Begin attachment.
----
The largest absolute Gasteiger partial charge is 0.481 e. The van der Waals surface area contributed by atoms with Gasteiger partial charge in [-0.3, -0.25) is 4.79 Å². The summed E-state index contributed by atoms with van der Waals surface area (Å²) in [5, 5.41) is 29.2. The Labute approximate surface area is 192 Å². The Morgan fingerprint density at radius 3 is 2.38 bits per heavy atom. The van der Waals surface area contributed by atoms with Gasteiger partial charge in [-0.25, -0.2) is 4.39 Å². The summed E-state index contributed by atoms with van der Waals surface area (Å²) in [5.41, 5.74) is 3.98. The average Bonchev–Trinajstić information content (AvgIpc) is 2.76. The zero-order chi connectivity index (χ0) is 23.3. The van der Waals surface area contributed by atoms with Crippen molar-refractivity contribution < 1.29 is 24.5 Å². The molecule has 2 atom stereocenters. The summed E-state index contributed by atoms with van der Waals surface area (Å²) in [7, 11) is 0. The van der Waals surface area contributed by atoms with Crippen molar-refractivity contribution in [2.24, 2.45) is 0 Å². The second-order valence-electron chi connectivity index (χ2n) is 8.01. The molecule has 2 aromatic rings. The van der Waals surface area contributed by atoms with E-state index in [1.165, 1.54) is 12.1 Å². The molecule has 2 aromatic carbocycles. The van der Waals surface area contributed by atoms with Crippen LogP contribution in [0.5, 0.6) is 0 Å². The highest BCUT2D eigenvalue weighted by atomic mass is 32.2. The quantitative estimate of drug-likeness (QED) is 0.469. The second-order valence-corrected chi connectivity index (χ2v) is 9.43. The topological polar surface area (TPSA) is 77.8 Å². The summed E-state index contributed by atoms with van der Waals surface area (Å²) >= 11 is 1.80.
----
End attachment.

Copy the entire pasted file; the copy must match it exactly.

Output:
The largest absolute Gasteiger partial charge is 0.481 e. The van der Waals surface area contributed by atoms with Gasteiger partial charge in [-0.3, -0.25) is 4.79 Å². The summed E-state index contributed by atoms with van der Waals surface area (Å²) in [5, 5.41) is 29.2. The Labute approximate surface area is 192 Å². The Morgan fingerprint density at radius 3 is 2.38 bits per heavy atom. The van der Waals surface area contributed by atoms with Gasteiger partial charge in [-0.25, -0.2) is 4.39 Å². The summed E-state index contributed by atoms with van der Waals surface area (Å²) in [5.41, 5.74) is 3.98. The average Bonchev–Trinajstić information content (AvgIpc) is 2.76. The zero-order chi connectivity index (χ0) is 23.3. The van der Waals surface area contributed by atoms with Crippen molar-refractivity contribution < 1.29 is 24.5 Å². The molecule has 2 atom stereocenters. The summed E-state index contributed by atoms with van der Waals surface area (Å²) in [7, 11) is 0. The van der Waals surface area contributed by atoms with Crippen molar-refractivity contribution in [2.24, 2.45) is 0 Å². The second-order valence-electron chi connectivity index (χ2n) is 8.01. The molecule has 2 aromatic rings. The van der Waals surface area contributed by atoms with E-state index in [1.165, 1.54) is 12.1 Å². The molecule has 2 aromatic carbocycles. The van der Waals surface area contributed by atoms with Crippen LogP contribution in [0.5, 0.6) is 0 Å². The highest BCUT2D eigenvalue weighted by atomic mass is 32.2. The quantitative estimate of drug-likeness (QED) is 0.469. The second-order valence-corrected chi connectivity index (χ2v) is 9.43. The topological polar surface area (TPSA) is 77.8 Å². The summed E-state index contributed by atoms with van der Waals surface area (Å²) >= 11 is 1.80.